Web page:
Life is full of events—planned and unplanned, good and bad—that can have a major impact on our lives, financial plans and budget. Few events, though, will have more of an impact on a family than the death of a loved one. I cannot tell you how many people I have written life policies for that initiated them because they know someone who lost a loved one who was uninsured and now the survivor is scrambling to cover funeral expenses while trying to figure out how they will survive without the deceased’s income and presence. Not only is there an immeasurable emotional toll, but the financial impact can also be just as devastating. That’s why it’s so important to cover your assets. (For related reading, see: 5 Ways to Make Sure You're Not Over-Insured.)
How to Protect Yourself
One of the most effective ways to cover your assets (family and finances) is to acquire the right type and amount of life insurance. Many of us don’t like to think or talk about death. Let’s face it ... it is an uncomfortable topic so we sweep it under the rug or put off that sort of planning. Discussing mortality isn’t pleasant, but it is one the most important aspects of financial planning and shouldn’t go unexamined.
Approximately 35% of American families are headed by a single parent and 72% of black families are single-parent families. I am included in those statistics. I have custody of my daughters, so what if I passed away? How would my family continue to maintain and survive without me? Married couples and significant others share a similar dilemma. Let's take a look at the different types of life insurance and how having it can help us during one of life’s most emotional times.
The easiest and most cost effective type life insurance to acquire is group insurance that is provided by an employer’s benefits package. Typically, it costs a few dollars per pay period and is a multiplier of one’s annual salary or income. For example, if I made $50,000 a year, I could elect coverage at my salary or pay incrementally more for twice or three times my salary. The downside to group insurance is that it goes away when we leave our employer. Some group policies are transferable when we separate from an employer, but it becomes at a much higher cost because it is then based on one’s individual age and health status.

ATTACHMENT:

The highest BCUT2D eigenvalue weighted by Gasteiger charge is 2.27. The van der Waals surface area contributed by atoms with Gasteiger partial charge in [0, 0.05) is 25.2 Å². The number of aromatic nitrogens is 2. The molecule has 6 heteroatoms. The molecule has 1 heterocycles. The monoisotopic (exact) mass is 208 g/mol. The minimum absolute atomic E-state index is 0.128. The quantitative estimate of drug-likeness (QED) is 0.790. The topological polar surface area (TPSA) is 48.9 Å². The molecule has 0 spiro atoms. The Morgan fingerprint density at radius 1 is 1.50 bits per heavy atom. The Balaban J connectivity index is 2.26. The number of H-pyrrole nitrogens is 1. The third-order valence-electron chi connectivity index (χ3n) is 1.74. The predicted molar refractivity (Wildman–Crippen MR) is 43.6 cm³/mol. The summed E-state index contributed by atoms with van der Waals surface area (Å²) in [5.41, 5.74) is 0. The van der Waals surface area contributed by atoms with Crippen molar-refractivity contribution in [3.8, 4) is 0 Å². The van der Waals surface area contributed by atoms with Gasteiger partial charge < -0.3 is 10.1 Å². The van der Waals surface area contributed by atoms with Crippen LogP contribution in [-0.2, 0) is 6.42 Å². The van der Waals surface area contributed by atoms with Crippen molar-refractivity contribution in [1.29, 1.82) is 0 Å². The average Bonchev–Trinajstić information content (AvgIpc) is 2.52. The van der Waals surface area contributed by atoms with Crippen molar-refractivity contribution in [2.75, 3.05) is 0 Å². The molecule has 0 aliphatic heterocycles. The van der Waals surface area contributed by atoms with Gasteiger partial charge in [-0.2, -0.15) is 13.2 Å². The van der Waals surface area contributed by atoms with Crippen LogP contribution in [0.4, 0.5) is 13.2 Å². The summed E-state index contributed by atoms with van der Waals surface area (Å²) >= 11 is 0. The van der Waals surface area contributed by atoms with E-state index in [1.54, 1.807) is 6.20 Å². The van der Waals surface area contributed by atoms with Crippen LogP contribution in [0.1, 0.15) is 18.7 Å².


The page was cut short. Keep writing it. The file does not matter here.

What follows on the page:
Another form of protection is individual term life insurance, which is probably the most practical and cost-effective way to acquire life insurance. Term insurance is purchased to cover us over a certain period of time, for example for 10, 20 or 30 years. With term insurance, the cost, or premium, is based on one’s age and health status, but in most cases it can easily fit into your budget. The younger you are, the cheaper all life insurance is to buy, especially a term policy. So, if you are in your mid-20s to early 30s and don’t currently have a term policy, then this should be high on your list of priorities.
Whole or Permanent Life Insurance
Another form of life insurance is whole or permanent life. These policies are much more costly, especially if you look into getting a policy when you are older, but this type of policy is meant to cover you for your entire life. An added bonus is they have built- in living benefits, such as cash value. As you pay your premiums, equity builds up within the policy, similar to equity building in a home as you make your mortgage payments. So you are able to tap into the cash value for emergencies or as needs arise—similar to a line of credit—as a living benefit.
Ideally, I suggest having both a whole life and term policy concurrently when you are younger and have a young family. You would employ a larger amount to cover things like future college costs, income replacement for a surviving spouse or significant other and possibly pay-off a mortgage. To complement the term policy, you could have a smaller $50,000 to $100,000 whole life policy. This is beneficial because the whole life policy is still yours 40 years later; it's there to cover one’s final expenses. By then, the kids are grown and gone, home is paid for and you have savings accumulated for the survivors.
We spend our entire working lives earning and saving money, investing for different goals and hope to leave a legacy for our children. One of the worst things we can do is to risk losing our hard work by not insuring or under-insuring ourselves, leaving our families behind to struggle financially on top of the emotional scars. You want to make sure you are protecting your loved ones sufficiently by covering your assets. (For related reading, see: Why Investors Need to Focus on the Long Term.)